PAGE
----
I’m guessing – I haven’t seen any data – that the Jewish supporters of Bernie Sanders skew younger, more progressive and universalist, worrying less about Israel’s security and more about social justice and the general welfare of the nation, about America’s underprivileged immigrants and minorities, about Black Lives Matter, and about global warming. Their liberal values make them far more likely to make common cause with other progressives than with AIPAC.
Like Bernie Sanders, they would have felt right at home in the Rothschild Tent Camps of Israel’s 2011 Social Protest, triggered by exorbitant housing costs in Tel Aviv, and led by the Ashkenazi middle class, with the intention of benefiting Israel’s working class as well. But Israel consistently misses the opportunity to bind these young American Jews to its cause through these shared values – because they are not the Israeli government’s values. The only agenda our leaders promote is nationalist chauvinism and the rejection of Palestinian aspirations, excoriating anyone who does not sign on blindly as anti-Semitic.
Sander’s Jewish supporters might also identify with Bernie as an assimilated American, unaffiliated with the organized Jewish community and at the same time proud of being Jewish, but rarely relating to his Jewish identity in public unless someone else mentions it. Someday, these young activists will assume positions of power and the dissonance between their values and the Likud-AIPAC Israel does not bode well for future support.
No one outside the Jewish community has made much of Sanders’ Jewish origins. No less striking is how little heat Sanders has taken for declaring himself a socialist. For his younger followers socialism probably doesn’t carry the baggage of the 20th century; they mean fairness, more equitable opportunity for all Americans, rather than a forcible redistribution of existing wealth. Sanders is hardly Eugene V. Debs, the socialist candidate for President and founder of the Industrial Workers Of the World, who received more than 900,000 votes in the 1920 election, and who was memorialized in the call letters of New York’s Yiddish radio station – WEVD.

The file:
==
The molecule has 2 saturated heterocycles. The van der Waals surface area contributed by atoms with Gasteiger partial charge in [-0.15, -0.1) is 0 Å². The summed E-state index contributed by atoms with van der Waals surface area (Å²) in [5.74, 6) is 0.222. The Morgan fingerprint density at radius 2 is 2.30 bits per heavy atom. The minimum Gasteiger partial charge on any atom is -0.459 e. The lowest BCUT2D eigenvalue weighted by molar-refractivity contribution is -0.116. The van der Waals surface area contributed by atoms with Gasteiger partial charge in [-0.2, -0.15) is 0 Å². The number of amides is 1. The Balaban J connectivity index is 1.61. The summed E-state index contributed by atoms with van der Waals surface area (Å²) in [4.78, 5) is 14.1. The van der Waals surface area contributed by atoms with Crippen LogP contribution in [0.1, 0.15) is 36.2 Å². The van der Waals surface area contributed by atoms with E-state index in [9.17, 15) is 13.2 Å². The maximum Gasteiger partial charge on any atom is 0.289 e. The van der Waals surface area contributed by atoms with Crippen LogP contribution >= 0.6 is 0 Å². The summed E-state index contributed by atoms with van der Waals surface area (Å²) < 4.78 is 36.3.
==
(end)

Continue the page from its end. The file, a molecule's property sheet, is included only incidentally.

The Jewish neocon braintrust will never get behind Hillary: They hate the Clintons, abhor promoters of the two-state path to peace, and despite her steadfast support for Israel, will never forgive Clinton for kissing Suha Arafat. But other Jews, more recent Republican converts who’ve felt stung by the Obama White House’s criticism of Israel and blame only the Palestinians for the lack of peace, will still feel nauseated by Trump’s hate speech and will find little remedial comfort in his offer to be an unbiased mediator in a Mideast deal.
Like Jewish Republicans, Sanders’ supporters will face a dilemma if the choice is Trump or Clinton. Younger white democrats, even women under 40, are having trouble recognizing Clinton’s progressive bona fides – championing women’s rights, health care, equal opportunity – or grasping why African-Americans trust her so much more than any other candidate. It can’t be her age alone, since Sanders is older, so Sanders’ consistent jibes at her ‘establishment’ status have stuck, as well as the scandals that have dogged her career and distracted from her achievements. Bernie supporters see Clinton as tied to Wall Street, while imagining themselves to have moved beyond the compromises that makes liberalism so disappointing to ideological stalwarts.
Fearful of selling out, they won’t go canvassing for Hillary, and more worryingly, they may consider not going to the national polls at all. But against a galvanizing negative figure like Trump, they will, hopefully, swallow hard, and vote with her.
Don Futterman is the Program Director for Israel for the Moriah Fund, a private American Foundation, which works to strengthen democracy and civil society in Israel. He can be heard weekly on TLV1’s The Promised Podcast.